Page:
Capital Allowances are often not addressed at the time of purchase due to clients not fully understanding the value of benefit at stake and the potential to miss out altogether if not picked up before completing on the deal. Here we set out the factors which determine the benefit and their value.
The difficulty to claim Capital Allowances on a second-hand purchase is that it is not an obvious opportunity to claim, but often claims are still available. The original claim is based on an apportionment of the purchase price and so the age or quality of the assets does not matter, rather the price paid for those assets and to establish the extent to which those assets have already been claimed on.
New legislation has now made it a complete loss scenario if the unclaimed Capital Allowances are not quantified and agreed to be passed across as part of the sale. This does not mean the value of allowances has to be quantified before completing the deal, as there is a 2-year time limit within which to agree to an election, but ideally it should be considered before exchange to negotiate the most favourable position.
The question of benefit is not a simple case of plugging in a postcode finder for the Capital Allowances figures to be self-generated, nor can any standard qualifying percentages be applied. To that extent, it does require someone to assess, typically a specialist Capital Allowances advisor, to determine whether there is a material value of benefit which is worthwhile pursing.
The added difficulty with purchase claims is that the Buyer must establish clear entitlement to claim. If the Seller cannot claim such as a pension fund or holds the property on a trading account, then the Buyer only requires a statement of no claim in the contract. There is still however, the need to check all prior owners of those qualifying fixtures to see to what extent a claim has been made, but this is often attainable through direct enquiries.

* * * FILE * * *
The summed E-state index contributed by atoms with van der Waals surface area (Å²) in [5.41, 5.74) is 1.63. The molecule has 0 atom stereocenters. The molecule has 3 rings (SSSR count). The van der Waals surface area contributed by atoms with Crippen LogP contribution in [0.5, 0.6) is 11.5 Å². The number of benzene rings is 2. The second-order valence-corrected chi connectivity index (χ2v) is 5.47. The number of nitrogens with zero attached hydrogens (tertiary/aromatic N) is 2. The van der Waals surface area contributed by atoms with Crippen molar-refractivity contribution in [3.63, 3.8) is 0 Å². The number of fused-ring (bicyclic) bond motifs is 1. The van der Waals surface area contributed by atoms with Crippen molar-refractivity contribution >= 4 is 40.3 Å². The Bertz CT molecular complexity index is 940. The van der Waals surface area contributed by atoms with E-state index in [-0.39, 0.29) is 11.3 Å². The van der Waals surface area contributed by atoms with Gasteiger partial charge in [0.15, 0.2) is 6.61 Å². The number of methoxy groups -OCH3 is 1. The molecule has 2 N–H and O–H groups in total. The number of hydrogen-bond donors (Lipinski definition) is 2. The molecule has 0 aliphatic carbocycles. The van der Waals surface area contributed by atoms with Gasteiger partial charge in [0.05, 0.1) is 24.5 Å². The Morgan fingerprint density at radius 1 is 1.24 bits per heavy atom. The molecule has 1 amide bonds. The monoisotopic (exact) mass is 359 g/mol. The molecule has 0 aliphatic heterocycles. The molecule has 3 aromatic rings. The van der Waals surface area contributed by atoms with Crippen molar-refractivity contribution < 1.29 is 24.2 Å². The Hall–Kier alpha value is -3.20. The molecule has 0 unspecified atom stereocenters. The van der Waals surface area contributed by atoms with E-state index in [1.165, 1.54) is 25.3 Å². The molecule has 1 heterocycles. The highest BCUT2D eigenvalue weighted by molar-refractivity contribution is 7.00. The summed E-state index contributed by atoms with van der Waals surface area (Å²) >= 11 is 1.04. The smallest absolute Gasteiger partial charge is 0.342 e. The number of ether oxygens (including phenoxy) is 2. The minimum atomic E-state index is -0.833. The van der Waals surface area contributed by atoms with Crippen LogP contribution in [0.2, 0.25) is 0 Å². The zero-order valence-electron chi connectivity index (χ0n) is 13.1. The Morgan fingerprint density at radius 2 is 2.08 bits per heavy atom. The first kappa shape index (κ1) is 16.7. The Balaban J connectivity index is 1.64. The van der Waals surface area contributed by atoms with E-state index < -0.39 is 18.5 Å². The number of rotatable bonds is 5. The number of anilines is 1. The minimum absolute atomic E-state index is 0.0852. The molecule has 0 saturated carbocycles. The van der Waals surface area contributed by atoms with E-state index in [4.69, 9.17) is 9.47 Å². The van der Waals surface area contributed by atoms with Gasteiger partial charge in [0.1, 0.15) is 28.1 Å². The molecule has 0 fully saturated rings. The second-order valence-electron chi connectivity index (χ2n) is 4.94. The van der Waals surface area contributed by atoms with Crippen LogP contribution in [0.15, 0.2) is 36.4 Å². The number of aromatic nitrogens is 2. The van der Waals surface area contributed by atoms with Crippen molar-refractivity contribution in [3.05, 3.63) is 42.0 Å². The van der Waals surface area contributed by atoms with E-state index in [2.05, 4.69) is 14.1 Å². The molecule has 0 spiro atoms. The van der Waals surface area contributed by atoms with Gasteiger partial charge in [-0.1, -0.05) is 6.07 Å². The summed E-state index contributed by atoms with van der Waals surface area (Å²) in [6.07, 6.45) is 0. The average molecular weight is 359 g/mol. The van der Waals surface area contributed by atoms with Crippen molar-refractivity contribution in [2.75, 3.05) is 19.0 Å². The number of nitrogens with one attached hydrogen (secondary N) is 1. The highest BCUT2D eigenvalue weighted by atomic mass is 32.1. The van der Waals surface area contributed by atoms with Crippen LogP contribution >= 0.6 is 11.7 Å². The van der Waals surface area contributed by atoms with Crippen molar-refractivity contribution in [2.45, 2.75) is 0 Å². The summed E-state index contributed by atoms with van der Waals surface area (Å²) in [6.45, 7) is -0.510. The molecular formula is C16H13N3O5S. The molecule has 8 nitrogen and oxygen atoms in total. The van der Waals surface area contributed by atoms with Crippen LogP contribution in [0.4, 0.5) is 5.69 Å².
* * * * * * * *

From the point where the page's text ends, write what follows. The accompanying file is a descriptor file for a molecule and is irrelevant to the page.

If the Seller has claimed, then the simplest way to address the position is to state in the purchase contract that any unclaimed Capital Allowances will pass across to the Buyer. This facilitates the ability for the Buyer to then revisit the position after completion should there be additional unclaimed allowances.
From the Seller’s side there is no impact, as if they have claimed they still hold onto that benefit and often if the property is within single asset entities there is no benefit in retaining the unclaimed allowances. Proposed £2.00 s198 elections which may restrict the Buyer fully are often a default position and should in some instances be challenged, although it is however worth noting that overage claims are still possible.
It is not only the price paid for a property which dictates benefit but also what landlord fixtures are contained within it. Because you must apportion the purchase price between land, buildings and the qualifying plant and machinery, the value of Capital Allowances claimed is a proportion of the purchase price and the assets are valued as at market value at date of completion.
For an unrestricted Capital Allowances purchase claim you may expect up to 24% of the purchase price to qualify for Capital Allowances, dependent on type of property. So, if you were to buy a property for £1m the claim value could be £240,000. In terms of what that benefit looks like in the hands of the client, you simply multiple the total claim value by their given tax rate, so for a high net worth individual paying 45% tax, it would equate to a cash saving of £108,000, so not a cash saving you would want to miss out on.
The second factor which alters that benefit is the extent of qualifying fixtures within the property, typically the qualifying fixtures are the non-structural elements ie not enclosing walls, floors or roofs, but rather the items which make a building function such as heating, lighting, protection systems down to mechanical door closers, blinds and sanitaryware. So, if you have a property which is highly reliant on such expenditure, such as an office, hotel or care home, then the claim value is going to be higher. Contrast that to an empty retail shell, which is mainly structure and has a smaller proportion of qualifying assets to which Capital Allowances can be claimed on.
It is for this reason that providing general indicative qualifying percentages is dangerous to do and blanket percentages should never be employed; the value of allowances in one office can vary considerably to the office next door due to extent of legal entitlement, type of fixtures and even the rental income and build costs. An initial review, preferably before exchange will help to gauge benefit and to encourage the client to investigate it further, so they are made aware of the potential cash saving that could be missed out on.
Veritas Advisory can provide clients with a free due diligence assessment relating to current or past acquisitions to determine eligibility and the value of benefit at stake.